African Americans at higher risk of dying from coronavirus disease, initial data show

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(Reuters) – Early data from US states show African-Americans more likely to die from COVID-19, highlighting long-standing health disparities and inequalities in access to medical care, said experts.

FILE PHOTO: Health care workers take patients to Wyckoff Heights Medical Center during the coronavirus disease (COVID-19) outbreak in New York’s Brooklyn neighborhood in New York, New York, United States on 6 April 2020. REUTERS / Brendan Mcdermid

In Illinois, blacks account for about 30% of state cases and about 40% of coronavirus-related deaths, according to statistics provided by the state public health agency. However, African Americans make up only 14.6% of the state’s population.

In Michigan, blacks account for 40% of state-reported deaths, according to data released by the state, but its population is only 14% African American.

Many US states, including New York, the hardest hit, have not released demographic data showing the number of viruses on different racial groups.

The U.S. Centers for Disease Control and Prevention has also not released data on the race and ethnicity of patients who contracted COVID-19, the life-threatening respiratory disease caused by the new coronavirus.

“Because we don’t have wide access to testing, we don’t really know how many people are infected in the United States,” said Dr. Jeffrey Levi, professor of public health at George Washington University. “We only have precise data on the people who will actually be hospitalized.”

In a letter sent late last month, a group of Democratic lawmakers, including Senator Elizabeth Warren and Senator Kamala Harris, urged Health and Social Services Secretary Alex Azar to ensure that this data is collected and published.

The World Health Organization has said that people with pre-existing conditions like asthma and other chronic lung conditions, diabetes and heart disease seem to develop serious illness more often than others.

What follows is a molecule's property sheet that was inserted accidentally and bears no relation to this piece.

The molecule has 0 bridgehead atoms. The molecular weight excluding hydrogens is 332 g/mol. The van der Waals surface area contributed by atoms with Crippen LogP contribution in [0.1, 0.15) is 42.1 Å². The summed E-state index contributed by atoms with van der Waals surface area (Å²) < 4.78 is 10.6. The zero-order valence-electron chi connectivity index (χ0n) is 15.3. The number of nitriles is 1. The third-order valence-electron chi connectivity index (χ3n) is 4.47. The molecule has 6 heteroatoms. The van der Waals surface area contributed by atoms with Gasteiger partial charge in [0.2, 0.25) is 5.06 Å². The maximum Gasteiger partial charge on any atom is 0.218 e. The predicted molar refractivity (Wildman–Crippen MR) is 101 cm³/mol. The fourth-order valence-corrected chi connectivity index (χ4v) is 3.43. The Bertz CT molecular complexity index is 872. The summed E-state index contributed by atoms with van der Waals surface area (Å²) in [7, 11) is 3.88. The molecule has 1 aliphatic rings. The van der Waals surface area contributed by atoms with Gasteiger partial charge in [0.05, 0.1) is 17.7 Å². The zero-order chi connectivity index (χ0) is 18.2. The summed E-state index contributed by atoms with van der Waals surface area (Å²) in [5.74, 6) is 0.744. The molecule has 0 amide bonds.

This makes the virus particularly dangerous for African Americans who, due to environmental and economic factors, have higher rates of these diseases, said Dr. Summer Johnson McGee, dean of the School of Health Sciences at the University of New Haven.

McGee said she was not surprised that the black American population experienced a worse outcome during the pandemic. Racism has led to a lack of investment in African American communities and a deterioration in health care for the general population, said McGee.

“A pandemic only widens the health care disparities faced by many communities of color,” she said.

Kristen Clarke, executive director of the National Lawyers Committee for Civil Rights Under Law, said race data is essential information for leaders so that federal, state and municipal resources can be distributed equitably.

“We know that this data is saved and is not made public,” she said, highlighting the CDC form that healthcare providers fill out when they report a case of coronavirus positive. “They must publish this data to help shape a fair response to the pandemic.”

Confirmed cases of the US coronavirus approached 350,000, with more than 10,000 deaths on Monday, according to a Reuters count. The United States has by far the best-known cases of COVID-19 with almost twice as many as Spain and Italy, but fewer deaths than in the two European countries hardest hit.

Report by Jan Wolfe; additional reports from Brad Brooks; edited by Heather Timmons, Bill Berkrot and Cynthia Osterman

Our standards:Principles of the Thomson Reuters Trust.

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